Granola and muesli are similar but importantly different.
Both cereal foods are made with grains, fruits and nuts. However, granola is coated with oil and sweeteners then baked to assure a crunchy texture. Muesli is not baked and contains little or no fat and sweeteners.
Granola is not the health and diet food it is frequently touted to be. It can only be a diet food if you purchase the right kind and use it sparingly. Select for less sugar, then use sparingly with larger amounts of fresh fruit and yogurt.
If you must choose granola over muesli, select one which is lowest in sweetener and fat content. Granola nutritive pluses depend upon the the type grain, nuts and fruit in the mixture. Continue reading →
Lots of good, plain, healthful foods come to us from the hardy Europeans. One is muesli made with uncooked grains, dried fruit, seeds and nuts. Unlike granola, muesli contains no sugar or fat, and it is not baked or toasted. It is not uncommon for muesli to be a meal for any part of a European’s day. Not popular in the west until the 1960s, some moisten their muesli, others munch it dry at their desk or out on the trail.
Granola and muesli have more similarities than differences, including why and where they were created. Both cereals are made with grains, fruits and nuts. Granola is coated with oil and a sweetener and baked until it’s crispy and crunchy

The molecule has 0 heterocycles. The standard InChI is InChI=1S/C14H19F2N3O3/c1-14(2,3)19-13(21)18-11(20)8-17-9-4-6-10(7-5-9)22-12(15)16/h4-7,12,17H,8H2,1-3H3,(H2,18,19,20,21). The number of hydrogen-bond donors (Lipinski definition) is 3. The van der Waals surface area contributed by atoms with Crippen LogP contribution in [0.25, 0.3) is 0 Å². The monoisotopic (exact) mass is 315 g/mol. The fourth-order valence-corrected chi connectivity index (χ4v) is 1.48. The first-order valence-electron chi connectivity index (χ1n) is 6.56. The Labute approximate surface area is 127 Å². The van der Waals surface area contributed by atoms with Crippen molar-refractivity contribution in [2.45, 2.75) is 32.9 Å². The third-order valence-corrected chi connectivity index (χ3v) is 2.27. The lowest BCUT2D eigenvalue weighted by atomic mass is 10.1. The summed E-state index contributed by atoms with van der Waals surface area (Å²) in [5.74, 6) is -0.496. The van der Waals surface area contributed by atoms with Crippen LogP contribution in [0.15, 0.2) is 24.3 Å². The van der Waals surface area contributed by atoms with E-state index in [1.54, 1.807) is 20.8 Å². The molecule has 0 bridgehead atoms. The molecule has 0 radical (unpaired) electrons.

There’s also a spelling problem with Muselix, musli, and muesli. The first spelling is the museli Kellogg makes, and if you Google Muselix, you will believe Kelloggs makes all the muesli in world. Not true! The protected word, “Musli,” originated in Germany, while “muesli” got it start in Switzerland around 1900.
The difference between muesli and granola is simple. While both are composed of pure grains, fruit, seeds and nuts, muesli is not cooked and is usually soaked in milk or other liquid. Granola is mixed with oil and sweetener and baked before packaging.
Believing people’s health reflects their diet, a Swiss doctor came up with the first muesli in 1894 and made it part of his patients’ healing regimen at his sanitarium. Continue reading →